The Strange Undoing of Prudencia Hart, National Theatre of Scotland at Chicago Shakespeare Theater (Navy Pier); 1-312-595-5600; $5.-$60; through Oct. 14
Technically, this ain’t no Halloween show — but it could be! In a piece scarcely more than a year old, the National Theatre of Scotland (returning to Chicago for the second time) has combined supernatural stories and border ballads with inspirations as diverse as Scots-boy Robert Burns and American journalist/poet Robert W. Service. The result, The Strange Undoing of Prudencia Hart, is an intimate evening of storytelling, the kind you might find in a snug Scots pub, or around a cowboy campfire. It’ll be performed in the 200-seat Upstairs Theater at Chicago Shakespeare Theater.
Metamorphoses, Lookingglass Theatre, 821 N. Michigan Avenue (Pumping Station), 1-312-337-0665, $46-$70; through Nov. 18
Like the Scots, director and adapter Mary Zimmerman has taken a lot of short stories and combined them into a complete evening, only her source material is the Roman poet Ovid, whose Metamorphoses used both Latin and earlier Greek sources to create an epic work of myth and fable, focusing on the transformations wrought by gods and nature upon humans, and why. Zimmerman first put this show together a decade ago with Lookingglass here in Chicago, and then took it to Broadway where she won two Tony Awards for it. Now its back, revived for the first time in the Lookingglass permanent theater in the Water Tower Pumping Station. It’s a water play, to be sure, featuring a swimming pool of Lake Michigan’s Best as the center of the scenic concept.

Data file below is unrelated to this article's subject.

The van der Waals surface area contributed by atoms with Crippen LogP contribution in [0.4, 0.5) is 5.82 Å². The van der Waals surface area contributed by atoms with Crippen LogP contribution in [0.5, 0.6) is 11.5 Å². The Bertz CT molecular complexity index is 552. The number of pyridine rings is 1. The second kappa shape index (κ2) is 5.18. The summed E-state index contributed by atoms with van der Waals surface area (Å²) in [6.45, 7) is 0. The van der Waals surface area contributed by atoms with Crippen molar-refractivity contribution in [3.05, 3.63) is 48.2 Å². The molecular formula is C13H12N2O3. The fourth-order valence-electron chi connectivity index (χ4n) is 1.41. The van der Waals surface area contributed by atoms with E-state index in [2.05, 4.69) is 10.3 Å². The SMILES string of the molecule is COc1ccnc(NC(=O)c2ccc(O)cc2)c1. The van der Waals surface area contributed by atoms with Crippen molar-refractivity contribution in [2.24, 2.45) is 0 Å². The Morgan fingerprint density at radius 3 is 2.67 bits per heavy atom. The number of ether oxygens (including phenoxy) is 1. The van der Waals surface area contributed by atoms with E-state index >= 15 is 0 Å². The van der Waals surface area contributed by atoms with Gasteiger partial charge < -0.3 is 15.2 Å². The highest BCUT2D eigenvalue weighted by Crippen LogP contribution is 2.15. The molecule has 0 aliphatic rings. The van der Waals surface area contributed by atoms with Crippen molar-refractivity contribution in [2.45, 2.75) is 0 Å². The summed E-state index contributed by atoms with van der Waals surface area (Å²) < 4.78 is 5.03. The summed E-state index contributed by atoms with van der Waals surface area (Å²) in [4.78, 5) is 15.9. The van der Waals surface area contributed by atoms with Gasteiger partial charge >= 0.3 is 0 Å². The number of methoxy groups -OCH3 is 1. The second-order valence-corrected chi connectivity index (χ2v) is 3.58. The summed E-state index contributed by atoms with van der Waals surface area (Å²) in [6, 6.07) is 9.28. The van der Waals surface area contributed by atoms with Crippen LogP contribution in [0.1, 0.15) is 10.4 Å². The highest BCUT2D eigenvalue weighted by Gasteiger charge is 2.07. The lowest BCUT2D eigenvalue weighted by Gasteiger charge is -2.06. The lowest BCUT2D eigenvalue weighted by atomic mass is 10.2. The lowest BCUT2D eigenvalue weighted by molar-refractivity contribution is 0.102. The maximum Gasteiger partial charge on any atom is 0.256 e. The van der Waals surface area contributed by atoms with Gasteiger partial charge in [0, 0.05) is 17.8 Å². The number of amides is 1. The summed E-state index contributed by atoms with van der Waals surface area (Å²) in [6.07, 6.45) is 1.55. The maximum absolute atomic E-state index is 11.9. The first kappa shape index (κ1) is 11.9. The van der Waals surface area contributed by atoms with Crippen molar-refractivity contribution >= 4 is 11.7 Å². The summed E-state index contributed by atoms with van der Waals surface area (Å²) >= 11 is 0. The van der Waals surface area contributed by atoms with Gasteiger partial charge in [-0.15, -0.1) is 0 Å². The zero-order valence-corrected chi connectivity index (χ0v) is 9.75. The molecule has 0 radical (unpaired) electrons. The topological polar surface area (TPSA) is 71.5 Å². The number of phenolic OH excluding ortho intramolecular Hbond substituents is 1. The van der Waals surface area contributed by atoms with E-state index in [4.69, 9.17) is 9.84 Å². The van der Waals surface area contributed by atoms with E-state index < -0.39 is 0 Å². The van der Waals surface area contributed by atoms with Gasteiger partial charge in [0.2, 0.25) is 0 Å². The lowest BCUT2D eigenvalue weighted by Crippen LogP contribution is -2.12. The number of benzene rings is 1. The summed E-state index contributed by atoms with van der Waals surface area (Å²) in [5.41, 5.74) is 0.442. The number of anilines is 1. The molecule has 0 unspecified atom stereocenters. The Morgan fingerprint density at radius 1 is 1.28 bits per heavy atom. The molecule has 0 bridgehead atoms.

HooDoo Love, The Collective Theatre at The Atheneum, 2936 N. Southport; 1-773-935-6875; $32; through Oct. 21
A brand-new troupe offers a Chicago premiere as its first show, so I can’t attest to the quality, but the new kids on the block have good credentials. The Collective is the first new African-American theater company in town in a very long time, and their first offering is an award-winning play by Katori Hall, although she had to go to London to win an Olivier Award. HooDoo Love is based in the Blues and in the spell a deep amorous attachment can cast; y’know, when two folks really get their hooks into each other, for better and for worse. This play has the added dimension of being set in the South of the 1930s. For this company debut, The Collective Theatre Company has secured Nelsan Ellis, of HBO’s True Blood, as the director. In fact, Chicago-born Ellis is one of the founders of The Collective, which marks a return to the Windy City of an ensemble who began their theater careers here.